Gene Hammett [18:57]
Well, I love the fact that you Have this process around values. I know we talked just a little bit about hiring, I want to make sure that everyone tunes into it because this is a phrase that I’m going through in my business, we’re hiring. We looking at the values, and one of the approaches we’re using is what questions would we ask inside the interview that would allow us to determine if this person is naturally a fit for that value? Right. Is that a similar process? Or do you take it a little further?
Jeff Kingsley [19:29]
Absolutely, absolutely. In fact, I was just at a conference Friday and Saturday, and I was speaking on interviewing. And I was speaking on interviewing for the soft skills. You can teach people the hard skills, that’s easy, or it’s well, it’s lovely. If you can hire somebody who has both and they just bring it to you on a silver platter, right? Yeah, that’s wonderful. But if you’ve got a choice, interview for the soft skills, somebody who’s a team fit a culture fed and you can teach them to cross T’s and dot eyes, you can teach them where to find the information that they need.
Jeff Kingsley [20:07]
As an example, teamwork, we’re an organization that is high in teamwork we have a need for high teamwork. Medical Research is very complicated. It requires you to be able to negotiate and interact with the principal investigator and the sub investigators and the community physicians and the interventional radiologists and the nurses and the infusion nurses and and and and it requires high teamwork. So don’t interview and ask people questions about what you can already see on their CV. That’s a waste of everyone’s time. Ask questions like, describe to me an issue that you’ve had when working on a team, what outcome there was and what you learned from it. And it’s amazing how you’ll ask a question like that open-ended question and a non-leading question right? Don’t ask Are you a good team player Everyone’s gonna say, yes.
Jeff Kingsley [21:02]
Don’t say, Hey, we’re an organization that really values teamwork. Tell me a situation. Because again, you’ve just, you know, just ask the question. Give me an example. And it’s amazing how many times you’ll ask a question like that. And the person’s responded with nothing but eyes. I did this, I did this, I did this, I did this. And so you listen for the other cues that say, this person doesn’t really feel like they’re ever part of a team, look for the cues that this is really a team player, because that’s something that brings immense value to the organization.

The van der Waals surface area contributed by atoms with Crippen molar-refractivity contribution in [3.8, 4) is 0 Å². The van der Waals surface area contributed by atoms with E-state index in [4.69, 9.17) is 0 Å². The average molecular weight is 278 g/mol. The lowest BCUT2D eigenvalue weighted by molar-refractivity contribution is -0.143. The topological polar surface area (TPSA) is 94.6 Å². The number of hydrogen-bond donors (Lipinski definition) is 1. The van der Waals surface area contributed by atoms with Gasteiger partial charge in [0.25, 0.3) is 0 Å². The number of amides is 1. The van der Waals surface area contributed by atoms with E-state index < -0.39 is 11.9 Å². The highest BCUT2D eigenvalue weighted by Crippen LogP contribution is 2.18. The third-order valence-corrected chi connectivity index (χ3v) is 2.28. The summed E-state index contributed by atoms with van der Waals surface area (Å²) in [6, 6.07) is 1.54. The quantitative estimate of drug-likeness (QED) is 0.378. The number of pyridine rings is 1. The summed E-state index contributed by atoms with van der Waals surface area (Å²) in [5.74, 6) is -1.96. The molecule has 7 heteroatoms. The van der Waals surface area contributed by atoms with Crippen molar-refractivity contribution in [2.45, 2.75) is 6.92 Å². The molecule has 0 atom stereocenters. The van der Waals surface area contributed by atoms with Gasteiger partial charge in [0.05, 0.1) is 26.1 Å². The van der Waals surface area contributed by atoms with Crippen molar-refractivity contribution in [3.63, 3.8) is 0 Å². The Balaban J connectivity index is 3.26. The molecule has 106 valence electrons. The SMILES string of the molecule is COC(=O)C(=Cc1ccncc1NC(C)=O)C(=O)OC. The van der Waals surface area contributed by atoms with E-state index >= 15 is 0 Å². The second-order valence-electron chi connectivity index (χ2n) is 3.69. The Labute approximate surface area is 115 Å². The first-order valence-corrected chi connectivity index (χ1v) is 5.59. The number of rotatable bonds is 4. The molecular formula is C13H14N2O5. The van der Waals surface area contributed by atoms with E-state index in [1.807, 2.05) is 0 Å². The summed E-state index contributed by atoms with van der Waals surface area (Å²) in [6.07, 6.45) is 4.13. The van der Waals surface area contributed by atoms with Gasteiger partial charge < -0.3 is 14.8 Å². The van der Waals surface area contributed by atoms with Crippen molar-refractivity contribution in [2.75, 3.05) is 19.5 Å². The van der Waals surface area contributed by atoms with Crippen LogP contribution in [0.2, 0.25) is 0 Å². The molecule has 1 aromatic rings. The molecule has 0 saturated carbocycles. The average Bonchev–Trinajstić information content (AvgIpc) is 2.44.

Gene Hammett [21:31]
So we’ve just talked about many different ways to live the values of a company, you sharing your fundamentals. Jeff, I really appreciate you being here on the podcast. I’m fascinated with what you’ve done in 15 years of taking just a way to give back to the community and turned it into a long term business success. So really appreciate you being on Growth Think Tank.
Jeff Kingsley [21:54]
Yeah, absolutely. The pleasure’s mine. I love it.
Gene Hammett [21:57]
This is one of my favorite episodes because it really does give a chance for you to unpack how you could take your values and living those values to the next level. Some details inside there are things that I’ve never heard before. So getting to the point of uncovering them was really exciting for me. So if you want to improve your culture, you want to align your team, you want to become a better leader. I believe that you’ve got to pay attention to what’s going on with your values and figure out a way to live by them every day.
Gene Hammett [22:28]
So if you have questions about what your values are, how you create the rituals that allow you to, to live by them and create recognition systems that allow you to really reward people who are aligning with it, then I want you to make sure you reach out to me firstname.lastname@example.org. I love what I do, I love to help leaders take it to the next level. And so that’s what we’d be doing in that conversation. I will give you some detailed descriptions and plans of what to do next based on where you are. And it really is customized to you find me at email@example.com. As always lead with courage. We’ll see you next time.
Disclaimer: This transcript was created using YouTube’s translator tool and that may mean that some of the words, grammar, and typos come from a misinterpretation of the video.